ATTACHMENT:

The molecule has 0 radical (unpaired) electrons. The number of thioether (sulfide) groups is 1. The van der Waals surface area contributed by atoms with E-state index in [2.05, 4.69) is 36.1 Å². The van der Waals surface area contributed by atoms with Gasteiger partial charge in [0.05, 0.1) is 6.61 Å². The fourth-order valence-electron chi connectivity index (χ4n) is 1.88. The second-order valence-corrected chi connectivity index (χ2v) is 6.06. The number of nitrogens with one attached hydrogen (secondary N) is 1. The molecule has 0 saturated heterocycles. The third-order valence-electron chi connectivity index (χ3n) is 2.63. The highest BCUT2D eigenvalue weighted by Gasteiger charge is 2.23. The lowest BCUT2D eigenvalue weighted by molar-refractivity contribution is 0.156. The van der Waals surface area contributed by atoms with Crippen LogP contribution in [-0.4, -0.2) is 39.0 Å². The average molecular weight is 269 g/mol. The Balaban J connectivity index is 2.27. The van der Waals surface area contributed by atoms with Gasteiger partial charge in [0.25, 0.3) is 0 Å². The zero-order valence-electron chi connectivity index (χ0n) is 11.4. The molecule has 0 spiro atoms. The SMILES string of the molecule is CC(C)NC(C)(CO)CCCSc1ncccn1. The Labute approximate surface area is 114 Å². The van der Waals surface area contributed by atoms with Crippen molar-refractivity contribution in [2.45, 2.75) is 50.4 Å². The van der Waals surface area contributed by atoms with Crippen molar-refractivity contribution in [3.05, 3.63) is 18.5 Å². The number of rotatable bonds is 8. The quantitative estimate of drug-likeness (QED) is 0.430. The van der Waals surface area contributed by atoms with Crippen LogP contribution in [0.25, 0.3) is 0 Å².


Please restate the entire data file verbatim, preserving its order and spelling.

The molecule has 0 radical (unpaired) electrons. The number of thioether (sulfide) groups is 1. The van der Waals surface area contributed by atoms with E-state index in [2.05, 4.69) is 36.1 Å². The van der Waals surface area contributed by atoms with Gasteiger partial charge in [0.05, 0.1) is 6.61 Å². The fourth-order valence-electron chi connectivity index (χ4n) is 1.88. The second-order valence-corrected chi connectivity index (χ2v) is 6.06. The number of nitrogens with one attached hydrogen (secondary N) is 1. The molecule has 0 saturated heterocycles. The third-order valence-electron chi connectivity index (χ3n) is 2.63. The highest BCUT2D eigenvalue weighted by Gasteiger charge is 2.23. The lowest BCUT2D eigenvalue weighted by molar-refractivity contribution is 0.156. The van der Waals surface area contributed by atoms with Crippen LogP contribution in [-0.4, -0.2) is 39.0 Å². The average molecular weight is 269 g/mol. The Balaban J connectivity index is 2.27. The van der Waals surface area contributed by atoms with Gasteiger partial charge in [0.25, 0.3) is 0 Å². The zero-order valence-electron chi connectivity index (χ0n) is 11.4. The molecule has 0 spiro atoms. The SMILES string of the molecule is CC(C)NC(C)(CO)CCCSc1ncccn1. The Labute approximate surface area is 114 Å². The van der Waals surface area contributed by atoms with Crippen molar-refractivity contribution in [2.45, 2.75) is 50.4 Å². The van der Waals surface area contributed by atoms with Crippen molar-refractivity contribution in [3.05, 3.63) is 18.5 Å². The number of rotatable bonds is 8. The quantitative estimate of drug-likeness (QED) is 0.430. The van der Waals surface area contributed by atoms with Crippen LogP contribution in [0.25, 0.3) is 0 Å².